Behar accused the Justice Department of failing to “back the IRS and the FBI in bringing a racketeering suit against the Church because it was unwilling to spend the money required to take the organization on.” The true reason why the Justice Department refused to support the IRS was discovered later when Freedom of Information Act documents were released. A FOIA document revealed that the Justice Department rejected the IRS’s request for prosecution because the case was so weak, specifically and in part, on an evaluation that the IRS witnesses received the lowest possible credibility rating.

Behar claimed that “Scientology managers” were pocketing millions of dollars when a two year comprehensive examination by the Internal Revenue Service found that all funds collected by Churches of Scientology were used exclusively for charitable and religious purposes. Even at the highest levels of the Church structure, Scientology executives receive salaries that are significantly lower than those of the leaders of other religious organizations. These executives are all very dedicated Scientologists who work an average of 15 hours a day, usually seven days a week. They live in small apartments provided by the Church. All high-level Scientology executives share communal dining arrangements with numerous other staff members. Most of them do not even own a car. They devote their abilities and energy to the expansion of the religion. It is for these reasons that Behar was unable to name a single specific case of a Scientology executive enriching himself.

Behar described L. Ron Hubbard’s writing career as “modestly successful.” L. Ron Hubbard was one of the early Science Fiction Greats. As such, Mr. Hubbard was in the company of other great authors of science fiction, such as Robert Heinlein, A.E. Van Vogt and Isaac Asimov. The popularity of L. Ron Hubbard’s works has continued through the decades to this day. His books regularly receive rave reviews, appear repeatedly on best seller lists around the world, and are in great demand. L. Ron Hubbard has been awarded four Guinness World Records for his writing accomplishments and for the continued popularity of his writings, hundreds of millions of copies of which are in circulation:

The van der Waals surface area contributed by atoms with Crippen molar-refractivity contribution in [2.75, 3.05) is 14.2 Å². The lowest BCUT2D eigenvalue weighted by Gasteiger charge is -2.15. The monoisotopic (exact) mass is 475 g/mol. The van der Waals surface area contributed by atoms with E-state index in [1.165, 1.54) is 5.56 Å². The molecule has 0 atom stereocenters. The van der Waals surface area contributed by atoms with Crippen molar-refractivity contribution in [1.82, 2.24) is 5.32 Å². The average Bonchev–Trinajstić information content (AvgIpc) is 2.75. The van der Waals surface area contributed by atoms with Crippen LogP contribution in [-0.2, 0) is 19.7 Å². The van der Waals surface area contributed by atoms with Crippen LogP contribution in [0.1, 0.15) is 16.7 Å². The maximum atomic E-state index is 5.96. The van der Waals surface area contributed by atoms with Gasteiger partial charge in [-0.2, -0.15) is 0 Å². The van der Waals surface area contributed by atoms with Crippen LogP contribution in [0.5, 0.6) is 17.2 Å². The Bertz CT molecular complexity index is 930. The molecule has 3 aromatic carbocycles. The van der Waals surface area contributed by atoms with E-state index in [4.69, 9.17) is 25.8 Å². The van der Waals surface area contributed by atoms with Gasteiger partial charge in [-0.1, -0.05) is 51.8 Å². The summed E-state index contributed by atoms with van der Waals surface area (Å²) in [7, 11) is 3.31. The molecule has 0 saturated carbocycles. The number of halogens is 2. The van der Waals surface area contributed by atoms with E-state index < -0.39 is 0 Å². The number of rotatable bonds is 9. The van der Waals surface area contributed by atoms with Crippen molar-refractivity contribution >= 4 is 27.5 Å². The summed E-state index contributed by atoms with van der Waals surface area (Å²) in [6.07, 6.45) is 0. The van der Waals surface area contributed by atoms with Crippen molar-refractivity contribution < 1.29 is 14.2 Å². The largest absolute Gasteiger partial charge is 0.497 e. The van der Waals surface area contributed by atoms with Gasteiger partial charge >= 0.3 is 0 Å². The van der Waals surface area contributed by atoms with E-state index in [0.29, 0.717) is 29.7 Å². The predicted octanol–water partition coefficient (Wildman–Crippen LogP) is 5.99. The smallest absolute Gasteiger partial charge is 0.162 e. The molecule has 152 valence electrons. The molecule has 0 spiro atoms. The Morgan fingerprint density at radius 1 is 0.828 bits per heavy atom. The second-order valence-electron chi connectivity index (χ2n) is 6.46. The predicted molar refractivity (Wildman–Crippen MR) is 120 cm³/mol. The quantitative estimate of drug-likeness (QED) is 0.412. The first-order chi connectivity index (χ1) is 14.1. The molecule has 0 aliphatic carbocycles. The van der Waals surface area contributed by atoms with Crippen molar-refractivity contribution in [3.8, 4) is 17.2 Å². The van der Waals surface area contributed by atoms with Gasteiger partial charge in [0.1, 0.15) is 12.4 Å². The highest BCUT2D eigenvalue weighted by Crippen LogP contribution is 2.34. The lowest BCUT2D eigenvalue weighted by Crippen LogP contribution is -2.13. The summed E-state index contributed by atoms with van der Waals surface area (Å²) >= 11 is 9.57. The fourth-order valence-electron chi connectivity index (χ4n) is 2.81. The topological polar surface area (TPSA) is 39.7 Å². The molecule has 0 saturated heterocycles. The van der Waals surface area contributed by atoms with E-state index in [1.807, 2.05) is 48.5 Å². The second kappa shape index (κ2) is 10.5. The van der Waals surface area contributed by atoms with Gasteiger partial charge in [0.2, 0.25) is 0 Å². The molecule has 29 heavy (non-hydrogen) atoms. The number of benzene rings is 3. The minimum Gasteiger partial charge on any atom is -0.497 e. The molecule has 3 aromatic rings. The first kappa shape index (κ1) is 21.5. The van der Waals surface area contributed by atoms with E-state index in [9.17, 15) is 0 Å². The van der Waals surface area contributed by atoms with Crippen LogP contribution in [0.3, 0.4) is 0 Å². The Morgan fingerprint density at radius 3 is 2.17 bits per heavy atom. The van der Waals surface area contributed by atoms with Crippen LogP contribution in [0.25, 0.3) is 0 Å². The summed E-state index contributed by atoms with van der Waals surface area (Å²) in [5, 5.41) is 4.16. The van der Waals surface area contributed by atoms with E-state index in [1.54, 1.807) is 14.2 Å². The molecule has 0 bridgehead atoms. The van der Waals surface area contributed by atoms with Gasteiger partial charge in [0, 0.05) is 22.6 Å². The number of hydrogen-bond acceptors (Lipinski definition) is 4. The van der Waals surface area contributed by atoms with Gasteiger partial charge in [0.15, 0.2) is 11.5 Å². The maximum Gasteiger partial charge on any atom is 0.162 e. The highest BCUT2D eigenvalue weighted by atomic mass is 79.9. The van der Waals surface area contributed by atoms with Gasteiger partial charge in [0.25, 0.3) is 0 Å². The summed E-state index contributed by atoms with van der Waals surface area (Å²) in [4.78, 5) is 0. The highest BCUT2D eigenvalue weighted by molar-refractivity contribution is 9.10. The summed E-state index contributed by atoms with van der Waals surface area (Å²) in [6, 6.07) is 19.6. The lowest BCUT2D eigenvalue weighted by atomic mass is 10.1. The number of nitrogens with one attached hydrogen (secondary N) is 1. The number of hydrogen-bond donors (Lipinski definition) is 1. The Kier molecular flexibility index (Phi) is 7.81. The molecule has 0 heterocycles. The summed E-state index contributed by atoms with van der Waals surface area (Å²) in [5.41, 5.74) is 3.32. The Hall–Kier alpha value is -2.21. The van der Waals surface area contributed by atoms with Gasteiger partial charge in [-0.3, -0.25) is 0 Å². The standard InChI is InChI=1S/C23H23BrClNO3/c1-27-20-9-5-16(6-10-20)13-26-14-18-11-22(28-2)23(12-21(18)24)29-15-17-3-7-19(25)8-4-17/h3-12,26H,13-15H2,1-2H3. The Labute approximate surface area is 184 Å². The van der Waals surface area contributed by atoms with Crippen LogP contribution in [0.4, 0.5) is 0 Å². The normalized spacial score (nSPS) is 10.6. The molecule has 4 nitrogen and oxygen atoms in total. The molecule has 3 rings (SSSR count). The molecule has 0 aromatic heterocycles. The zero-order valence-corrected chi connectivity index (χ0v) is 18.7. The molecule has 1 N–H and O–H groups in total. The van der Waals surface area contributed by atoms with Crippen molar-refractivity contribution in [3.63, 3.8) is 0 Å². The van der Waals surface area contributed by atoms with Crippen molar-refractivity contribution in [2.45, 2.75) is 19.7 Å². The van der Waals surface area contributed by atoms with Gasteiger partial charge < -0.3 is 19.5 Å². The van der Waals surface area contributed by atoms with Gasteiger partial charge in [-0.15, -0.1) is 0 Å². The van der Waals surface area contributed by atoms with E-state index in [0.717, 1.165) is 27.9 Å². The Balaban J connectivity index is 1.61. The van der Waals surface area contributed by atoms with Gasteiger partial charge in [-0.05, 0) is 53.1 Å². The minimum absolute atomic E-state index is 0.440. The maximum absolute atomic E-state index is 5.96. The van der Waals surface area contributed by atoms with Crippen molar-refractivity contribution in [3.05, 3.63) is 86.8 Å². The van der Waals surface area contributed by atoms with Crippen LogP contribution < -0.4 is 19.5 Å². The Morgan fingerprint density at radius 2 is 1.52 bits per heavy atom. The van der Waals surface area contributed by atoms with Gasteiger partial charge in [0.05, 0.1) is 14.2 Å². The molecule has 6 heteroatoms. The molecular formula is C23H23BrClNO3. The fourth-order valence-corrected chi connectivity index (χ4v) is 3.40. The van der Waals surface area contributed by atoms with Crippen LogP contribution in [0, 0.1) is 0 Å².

Most Published Works by a Single Author: 1,084

Most Translated Author in the World: 71 languages

Most Audio Books Titles on Earth: 185

Most Translated Nonreligious Work—The Way to Happiness: 97 languages.

Behar claims that the Church of Scientology did not go “religious” until 1971. He wrote in reference to a 1971 court decision, Behar alleged that, “Hubbard responded by going fully religious, seeking First Amendment protection for Scientology’s strange rites,” implying that Scientology was not a religion prior to that point. This allegation is patently false. Scientology has been a religion since the incorporation of the first Church in 1954. The religious nature of Scientology has been the subject of many articles by its Founder since that time. Behar completely twisted the facts concerning a 1971 U.S. District Court decision which held that Scientology “is a bona fide religion and that the auditing practice of Scientology and accounts of it are religious doctrine.” The U.S. District Court based its ruling on the findings of the Court of Appeals of the District of Columbia Circuit that had fully evaluated the Scientology religion two years earlier and found it to be bona fide in every respect. The court stated, “On the record as a whole, we find that appellants have made out a prima facie case that the Founding Church of Scientology is a religion. It is incorporated as such in the District of Columbia. It has ministers, who are licensed as such, with legal authority to marry and to bury. Its fundamental writings contain a general account of man and his nature comparable in scope, if not in content, to those of some recognized religions.”

These and other falsities in the article were clearly and broadly made known by the Church as part of a public campaign including full page ads and a magazine correcting the articles’ false reports and exposing the agenda behind the article (The Story That TIME Couldn’t Tell). Wright ignored all of this. Thus, it is far from surprising to find Richard Behar in company with Lawrence Wright and his other anti-Scientology sources sharing stories of their tribulations on the Internet.